Exemplary leadership which used to be the hallmark of the Ghanaian Society must be reincarnated, Mr Douglas Frimpong Nnuroh, a former Lecturer of the University of Cape Coast, has suggested.
Concerning the Nkrumah Government, he said good leadership served the public interest, upheld patriotism and taught the Nation a sense of togetherness, belongingness and peaceful coexistence.
Mr Nnuroh made the call at the fourth Kwame Nkrumah Memorial Lecture, organized by the Cape Coast Center For National Culture (CNC) on the theme: “Promoting Tolerance and Patriotism towards election 2020, the role of Culture.”
The virtual Memorial Day Lecture was to commemorate the legacy and the achievements of Dr Kwame Nkrumah and to deliberate on the way forward for Ghana.
On Patriotism and Tolerance, Mr Nnuroh, who was also an Academic Advisor at the Faculty of Arts, UCC, indicated that the Ghanaian society had lost track of its patriotic sense and needed to revive it.
“We should not be ashamed of our culture. We are Ghanaians; Let’s love and uphold that which we have,” he stressed.
He noted that tolerance was a vital component in attaining mutual coexistence and encouraged a collaborative enterprise to most importantly promote National peace.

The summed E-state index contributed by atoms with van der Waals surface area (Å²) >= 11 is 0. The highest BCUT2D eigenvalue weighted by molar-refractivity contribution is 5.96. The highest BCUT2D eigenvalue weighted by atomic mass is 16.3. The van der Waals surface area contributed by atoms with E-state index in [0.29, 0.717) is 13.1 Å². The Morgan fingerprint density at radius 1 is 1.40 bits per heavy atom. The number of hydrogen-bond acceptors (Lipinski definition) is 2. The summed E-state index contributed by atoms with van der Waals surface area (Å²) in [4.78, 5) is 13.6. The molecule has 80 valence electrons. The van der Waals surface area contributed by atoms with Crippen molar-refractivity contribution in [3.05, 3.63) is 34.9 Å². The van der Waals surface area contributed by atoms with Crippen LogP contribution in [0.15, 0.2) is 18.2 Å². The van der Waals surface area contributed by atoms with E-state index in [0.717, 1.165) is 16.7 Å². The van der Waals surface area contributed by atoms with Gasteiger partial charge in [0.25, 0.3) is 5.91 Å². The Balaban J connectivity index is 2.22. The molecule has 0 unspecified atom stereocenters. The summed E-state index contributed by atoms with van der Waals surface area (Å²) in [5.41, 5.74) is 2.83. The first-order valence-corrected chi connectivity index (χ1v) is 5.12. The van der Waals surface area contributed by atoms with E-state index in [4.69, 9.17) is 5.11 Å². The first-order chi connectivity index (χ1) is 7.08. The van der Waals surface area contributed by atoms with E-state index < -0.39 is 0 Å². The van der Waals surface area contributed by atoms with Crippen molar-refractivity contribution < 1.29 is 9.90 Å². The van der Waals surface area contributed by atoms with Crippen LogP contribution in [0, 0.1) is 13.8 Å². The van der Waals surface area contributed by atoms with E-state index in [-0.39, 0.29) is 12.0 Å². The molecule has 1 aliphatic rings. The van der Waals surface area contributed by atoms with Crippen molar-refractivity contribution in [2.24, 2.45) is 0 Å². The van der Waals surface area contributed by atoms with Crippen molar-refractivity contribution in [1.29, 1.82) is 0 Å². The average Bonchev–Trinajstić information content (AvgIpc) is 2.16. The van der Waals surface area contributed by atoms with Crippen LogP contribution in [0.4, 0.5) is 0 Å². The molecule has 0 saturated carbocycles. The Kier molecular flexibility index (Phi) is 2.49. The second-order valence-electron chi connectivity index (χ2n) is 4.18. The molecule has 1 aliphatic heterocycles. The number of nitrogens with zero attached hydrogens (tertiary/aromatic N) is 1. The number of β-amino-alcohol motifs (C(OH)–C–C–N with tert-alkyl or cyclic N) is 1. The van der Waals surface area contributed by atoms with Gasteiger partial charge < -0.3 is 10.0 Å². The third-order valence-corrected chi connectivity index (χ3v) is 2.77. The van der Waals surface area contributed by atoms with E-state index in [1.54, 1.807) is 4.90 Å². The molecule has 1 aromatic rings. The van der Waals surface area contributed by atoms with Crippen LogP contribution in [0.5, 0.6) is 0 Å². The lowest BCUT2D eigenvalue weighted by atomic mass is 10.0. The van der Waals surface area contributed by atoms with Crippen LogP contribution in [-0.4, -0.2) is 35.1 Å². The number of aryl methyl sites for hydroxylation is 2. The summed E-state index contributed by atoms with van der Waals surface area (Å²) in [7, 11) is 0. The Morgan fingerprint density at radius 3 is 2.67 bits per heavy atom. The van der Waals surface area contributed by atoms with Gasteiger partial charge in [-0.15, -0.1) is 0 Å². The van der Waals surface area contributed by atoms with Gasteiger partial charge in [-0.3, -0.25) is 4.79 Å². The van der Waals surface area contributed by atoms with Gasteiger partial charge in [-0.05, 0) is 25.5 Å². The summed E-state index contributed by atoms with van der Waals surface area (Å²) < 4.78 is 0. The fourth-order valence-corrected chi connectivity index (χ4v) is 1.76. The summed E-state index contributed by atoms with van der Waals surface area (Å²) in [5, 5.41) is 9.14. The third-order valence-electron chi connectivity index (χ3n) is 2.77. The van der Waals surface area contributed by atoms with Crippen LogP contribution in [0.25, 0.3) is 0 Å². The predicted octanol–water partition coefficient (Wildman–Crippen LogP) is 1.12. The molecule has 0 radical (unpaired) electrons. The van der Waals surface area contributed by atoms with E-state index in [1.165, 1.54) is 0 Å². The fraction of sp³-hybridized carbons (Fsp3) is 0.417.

He urged tolerance for each other, especially in electoral democracy and partisan politics as these areas could ignite serious violence.
“We want a peaceful and violence-free election 2020,” he added.
For a peaceful election, Mr Nnuroh noted that the citizenry must put aside partisan politics and the hunger for power because it bore fruits of lawlessness, illegalities, the infringements of individual rights and freedoms.
Speaking on the role of culture, Mrs Dorcas Salamatu Alhassan, the Acting Regional Director for the Cape Coast CNC, said culture was not just drumming and dancing but the way of life of the Ghanaian.
“We can all eschew violence if we decide to live according to our culture, let’s be cautious of how we comment, put forward our views and react to sentiments. We are one Ghana aside our political differences,” she said.
Mrs Alhassan encouraged all to use cultural added values to promote peace, cordiality, collectivity and cooperation, adding that it was okay if politics involved disagreements but not violence.
She urged Ghanaians to advocate and educate each other on the need to express electoral democracy with tolerance and patriotism.